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After a several-year hiatus, WorldTour level racing returns to the U.S. on Sunday at the inaugural Maryland Cycling Classic, and it’s anyone’s race.
The 194-kilometer course features four finishing laps on an urban circuit through downtown Baltimore, giving the impression of a bunch finish on paper. But the rest of the race is anything but flat or easy.
Scott McGill, a 23-year-old Fallston, Maryland, native racing for the USA Cycling composite team, had a local’s perspective on the route.
“It could go either away depending on how it’s raced,” he said. “It could be a big bunch sprint, or a slightly reduced sprint, or even a breakaway. The first half of the race is definitely hard. There’s never really any bit of flat — and about as narrow of roads as we get in Maryland.”
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As riders filter into town and get a chance to recon the course, perspectives have been changing as well.
“Looking at the profile before coming here I was anticipating it just being a pretty straightforward bunch finish sprint,” said Neilson Powless (EF Education-EasyPost) on Friday afternoon at a pre-race press conference. “But after pre-riding the back side of the course it’s pretty technical, pretty grippy. It could still come down to a bunch sprint finish, but I’m not quite writing it off completely to that yet.”
Continental teams are looking to make a mark against WorldTour level squads too.
“We have a lot of cards to play,” said U.S. national road champion Kyle Murphy about his Human Powered Health team. “We have our fast-man Arvid (de Kleijn), and then guys like me or (Robin) Carpenter who really enjoy going up the road. I think like everyone else, we’ll play it by ear and see what happens.”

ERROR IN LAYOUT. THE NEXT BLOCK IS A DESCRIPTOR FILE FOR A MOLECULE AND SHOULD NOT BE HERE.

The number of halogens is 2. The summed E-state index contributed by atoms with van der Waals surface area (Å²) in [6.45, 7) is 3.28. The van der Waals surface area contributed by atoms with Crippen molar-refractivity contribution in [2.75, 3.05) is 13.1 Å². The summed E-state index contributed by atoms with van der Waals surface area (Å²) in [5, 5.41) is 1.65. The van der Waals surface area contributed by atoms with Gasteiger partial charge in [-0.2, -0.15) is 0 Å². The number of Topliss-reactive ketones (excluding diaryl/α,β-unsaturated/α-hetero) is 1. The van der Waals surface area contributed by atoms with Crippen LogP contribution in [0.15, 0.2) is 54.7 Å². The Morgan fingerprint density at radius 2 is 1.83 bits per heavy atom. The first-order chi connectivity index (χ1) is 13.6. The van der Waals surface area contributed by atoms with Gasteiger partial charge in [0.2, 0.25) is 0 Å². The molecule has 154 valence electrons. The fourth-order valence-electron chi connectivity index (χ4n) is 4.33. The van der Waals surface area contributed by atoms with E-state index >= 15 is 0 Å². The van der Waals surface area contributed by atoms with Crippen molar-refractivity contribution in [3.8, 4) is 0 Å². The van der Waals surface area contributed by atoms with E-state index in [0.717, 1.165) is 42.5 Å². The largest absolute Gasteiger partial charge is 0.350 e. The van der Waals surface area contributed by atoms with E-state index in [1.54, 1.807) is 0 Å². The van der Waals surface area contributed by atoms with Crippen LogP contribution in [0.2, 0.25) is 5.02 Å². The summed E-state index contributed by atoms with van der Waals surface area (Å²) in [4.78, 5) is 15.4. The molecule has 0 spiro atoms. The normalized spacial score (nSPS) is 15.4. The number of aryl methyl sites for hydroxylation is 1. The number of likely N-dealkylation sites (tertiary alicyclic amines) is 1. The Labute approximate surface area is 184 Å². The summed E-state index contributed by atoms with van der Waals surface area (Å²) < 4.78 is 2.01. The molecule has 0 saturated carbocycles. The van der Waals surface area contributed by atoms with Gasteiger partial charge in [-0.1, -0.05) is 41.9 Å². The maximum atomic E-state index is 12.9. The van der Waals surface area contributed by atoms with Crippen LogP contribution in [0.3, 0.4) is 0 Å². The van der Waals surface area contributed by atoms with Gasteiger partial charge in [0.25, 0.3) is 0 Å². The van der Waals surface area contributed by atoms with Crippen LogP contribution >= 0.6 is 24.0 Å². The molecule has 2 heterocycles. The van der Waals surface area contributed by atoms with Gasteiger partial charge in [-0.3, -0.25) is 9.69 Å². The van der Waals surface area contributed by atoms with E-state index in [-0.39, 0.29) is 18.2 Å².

Even WorldTour sprinters like Giacomo Nizzolo (Israel–Premier Tech) aren’t expecting the race to fall into their laps.
“It will be tough,” said the Italian. “I think it’s an interesting race to watch. It might be a sprint, but not sure, so I think it’s going to be interesting to watch.”
The mix of WorldTour and Continental teams lends another element to the race.
“I think the other teams will be looking to us to carry a majority of the load,” said EF’s Powless, who is coming off of an impressive Tour de France campaign. “It provides a good opportunity for the teams that aren’t as well known.”
The first ever edition of the race, Sunday’s Maryland Cycling Classic doesn’t have much in the way of precedent to go off of. Professional cycling last graced the streets of Baltimore in 1990 when Davis Phinney, in his prime, won in the state’s largest city. But that was a criterium leg, part of the 11-stage Tour de Trump, not a nearly 200-km race.
Regardless of how the race plays out, Sunday writes a new chapter in American cycling history.